HAVANA TIMES — Not too long ago, I was speaking to a historian who told me she was up-to-date with the news relating to acts of censorship that have taken place over recent months.
With a gesture of political indifference she said: “This isn’t going to change.”
This phrase has become commonplace in Cuban reality and it also formed part of the control strategy used in Eastern Europe when they were experimenting with Socialism: “Imbue the people with fear of change.”
The same thing is happening in Cuba among the intellectual elite who have been institutionalized. Their attitude is moving more and more towards a conformity which ends in this popular saying: “Better the devil you know than the devil you don’t.”
Luckily, there are always people who are labeled “crazy”, who resist this attitude that is becoming pathological.
The Hannah Arendt International Institute for Artivism (INSTAR), directed by Tania Bruguera, is a palpable example of this anti-conformism.
She recently finished her third round of workshops which are taking place every month at her base at 214 Tejadillo street, between Aguacate and Compostela streets in Old Havana. Her new guests, Joanna Warsza and Florian Malzacher who came from Berlin, took part in a program that included postdramatic theater, as well as living between art and activism.
Artists and activists can be close and collaborate, Warsza said when I asked her about the fear some people have of publicly showing their political leanings. They think that by saying that you are an activist, you are putting yourself under State Security’s nose, who are persecuting any and all political opposition, especially against INSTAR as it is a truly free space that encourages dialogue.
With quite a varied program, writers, journalists, thespians, visual artists, artists, filmmakers and playwrights with censored works, have had the chance to show their work in this space.
A sign at the entrance said: “How can you be prepared for the unfore-seeable?” It turned out that in spite of the calm atmosphere that prevailed, an unexpected visit tried to tarnish the course’s program. Someone came with a message for Bruguera saying that her tutoring license would be suspended.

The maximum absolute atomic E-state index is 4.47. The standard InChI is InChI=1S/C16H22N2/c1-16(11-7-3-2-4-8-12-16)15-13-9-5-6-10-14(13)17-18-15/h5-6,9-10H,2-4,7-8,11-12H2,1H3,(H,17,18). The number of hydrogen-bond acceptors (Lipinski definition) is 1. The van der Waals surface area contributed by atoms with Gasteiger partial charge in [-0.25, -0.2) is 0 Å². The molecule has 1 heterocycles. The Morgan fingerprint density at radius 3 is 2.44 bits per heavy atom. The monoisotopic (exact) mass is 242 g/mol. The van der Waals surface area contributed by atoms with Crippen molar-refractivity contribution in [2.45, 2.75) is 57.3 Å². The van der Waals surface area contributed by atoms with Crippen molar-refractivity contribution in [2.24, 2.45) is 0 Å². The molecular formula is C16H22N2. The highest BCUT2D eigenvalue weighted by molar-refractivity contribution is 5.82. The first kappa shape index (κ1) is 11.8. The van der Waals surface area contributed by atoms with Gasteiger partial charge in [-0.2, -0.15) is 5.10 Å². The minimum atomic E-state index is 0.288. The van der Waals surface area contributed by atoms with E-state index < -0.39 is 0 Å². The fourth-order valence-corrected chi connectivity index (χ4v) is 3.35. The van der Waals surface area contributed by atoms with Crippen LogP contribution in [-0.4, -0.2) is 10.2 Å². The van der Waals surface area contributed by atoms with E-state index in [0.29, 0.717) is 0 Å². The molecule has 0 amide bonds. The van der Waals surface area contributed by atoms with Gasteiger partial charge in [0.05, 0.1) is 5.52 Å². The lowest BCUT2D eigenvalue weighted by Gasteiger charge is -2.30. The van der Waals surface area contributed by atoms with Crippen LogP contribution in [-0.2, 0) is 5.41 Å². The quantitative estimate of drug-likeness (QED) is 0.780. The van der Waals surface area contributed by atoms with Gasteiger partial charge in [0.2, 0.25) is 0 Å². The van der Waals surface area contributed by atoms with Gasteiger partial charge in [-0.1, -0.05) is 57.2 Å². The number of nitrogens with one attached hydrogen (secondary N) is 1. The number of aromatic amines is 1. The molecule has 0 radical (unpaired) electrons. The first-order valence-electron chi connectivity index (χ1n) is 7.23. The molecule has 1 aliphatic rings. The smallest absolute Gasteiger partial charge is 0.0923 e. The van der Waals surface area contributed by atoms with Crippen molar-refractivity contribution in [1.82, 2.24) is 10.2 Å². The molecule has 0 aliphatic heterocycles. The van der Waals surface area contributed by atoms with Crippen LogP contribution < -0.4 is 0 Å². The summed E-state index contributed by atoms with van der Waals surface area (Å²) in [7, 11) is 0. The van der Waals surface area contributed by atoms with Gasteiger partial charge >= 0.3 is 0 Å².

Over the past few years (and before the Cuban government decided to paralyze granting self-employment licenses), many artists have been carrying out projects in their homes, some of which have been converted into studios. Many of these artists remain obedient and work with the same system of self-censorship that prevails at state institutions. That’s why they are left alone.
However, the complex and controversial artist Bruguera refuses to give up her views, so she can just hold onto her creative freedom. This puts her in the category: “suspicious”. The Cuban government’s response has always been to punish her, persecute her, boycott her performances, intimidate her, threaten her, and distance her followers with blackmail, as well as interrogating her foreign guests.
Fickleness is innate to Cuban nature, but Bruguera is steadfast, plus she has managed to launch herself internationally. Today, she is a prized artist because of her daring, the consistency in her work and she is much-needed on Cuba’s cultural scene.
Creating an alternative institution is perhaps her most ambitious project, as the government has been the absolute owner of Cuban art and artists for nearly 60 years. By taking away her tutoring license, I imagine they want to try and accuse her of acting illegally, but this very illegal practice proves that things need to change.